Lots of writers blog – it’s almost part of the job description nowadays.
And it’s great. blogging allows you experiment with ideas, interact with your audience and play with themes and thoughts that aren’t ready to become stories – or never will be.
Now, I’ve written in lots of different forms – novels, short books,screenplays, TV, radio, magazines, newspapers and non-fiction, and I’ve found that blogging requires almost exactly the opposite mindset from all other writing.
When you write a book, or a newspaper article, or a screenplay, you start by defining the voice of the piece, and its story. You develop the narrative and plan how everything will pan out. You decide ahead of time what the themes and subject matter will be. Only after all that is decided do you put pen to paper and start writing. Finally, you place your work in front of an audience and find out what they like or don’t like about it.
Blogging is the opposite – in a blog, you just write. You’ve got an idea of what you want to say in a given post on a given day, but the themes, the narrative and the voice are not planned.
You don’t know where you’re going – you rely on your readers to tell you, and it’s the conversation with them that develops the story, and the themes, and even to some extent the voice of the blog.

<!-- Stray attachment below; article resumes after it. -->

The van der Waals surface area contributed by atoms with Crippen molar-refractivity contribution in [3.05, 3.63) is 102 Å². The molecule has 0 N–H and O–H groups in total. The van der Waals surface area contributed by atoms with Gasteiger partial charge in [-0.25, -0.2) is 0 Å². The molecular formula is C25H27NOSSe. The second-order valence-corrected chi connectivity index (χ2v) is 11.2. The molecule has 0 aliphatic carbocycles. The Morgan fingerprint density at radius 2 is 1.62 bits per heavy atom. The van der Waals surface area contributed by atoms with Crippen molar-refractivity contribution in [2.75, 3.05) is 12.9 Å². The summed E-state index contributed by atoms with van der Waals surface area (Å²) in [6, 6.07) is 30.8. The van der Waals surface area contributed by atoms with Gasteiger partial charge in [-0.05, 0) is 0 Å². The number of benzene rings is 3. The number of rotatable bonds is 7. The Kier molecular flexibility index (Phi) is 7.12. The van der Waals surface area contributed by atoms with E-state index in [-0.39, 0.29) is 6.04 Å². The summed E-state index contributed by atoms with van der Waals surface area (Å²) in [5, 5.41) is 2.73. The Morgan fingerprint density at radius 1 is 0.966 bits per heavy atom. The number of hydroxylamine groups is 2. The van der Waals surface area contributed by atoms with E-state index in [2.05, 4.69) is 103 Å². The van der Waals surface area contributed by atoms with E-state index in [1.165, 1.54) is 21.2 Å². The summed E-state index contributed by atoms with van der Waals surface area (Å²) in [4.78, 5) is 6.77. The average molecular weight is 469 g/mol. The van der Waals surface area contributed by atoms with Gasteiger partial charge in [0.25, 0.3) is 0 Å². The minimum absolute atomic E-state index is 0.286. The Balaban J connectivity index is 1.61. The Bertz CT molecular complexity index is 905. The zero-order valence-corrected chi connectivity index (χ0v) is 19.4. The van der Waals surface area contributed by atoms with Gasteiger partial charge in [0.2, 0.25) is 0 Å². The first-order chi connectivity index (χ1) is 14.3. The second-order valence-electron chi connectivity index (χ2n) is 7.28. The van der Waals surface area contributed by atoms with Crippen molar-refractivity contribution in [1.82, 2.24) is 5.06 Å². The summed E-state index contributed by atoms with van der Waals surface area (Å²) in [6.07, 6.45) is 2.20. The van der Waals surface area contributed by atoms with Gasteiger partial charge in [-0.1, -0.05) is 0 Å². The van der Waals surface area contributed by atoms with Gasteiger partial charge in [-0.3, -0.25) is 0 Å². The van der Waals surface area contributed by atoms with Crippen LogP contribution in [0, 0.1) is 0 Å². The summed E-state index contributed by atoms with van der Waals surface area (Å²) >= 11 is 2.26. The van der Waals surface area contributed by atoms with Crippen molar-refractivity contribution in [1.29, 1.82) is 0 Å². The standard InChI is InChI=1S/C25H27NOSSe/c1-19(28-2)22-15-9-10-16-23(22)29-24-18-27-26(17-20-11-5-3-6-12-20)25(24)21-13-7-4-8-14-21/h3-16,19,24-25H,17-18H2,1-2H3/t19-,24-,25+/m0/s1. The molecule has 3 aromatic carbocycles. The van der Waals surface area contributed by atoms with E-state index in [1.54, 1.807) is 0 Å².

Does anyone care about the recipes for ostrich in plum sauce I’ve posted? Or my dilemma over whether to sell my books in bricks and mortar bookshops? Does anyone think my piece on the “top 5 children’s books that should never have been published” is funny?
Those are the questions that will define where this blog goes – and that makes blogging very different from writing a book.
The question I’m asking now, though is how I make those two mindsets compatible? How do I go from the freedom of writing a blog post in the morning to the discipline of writing books in the afternoon? Will one writing form infect the other?
If I knew, I’d tell you – but then if I knew, this would be a story, not a blog post.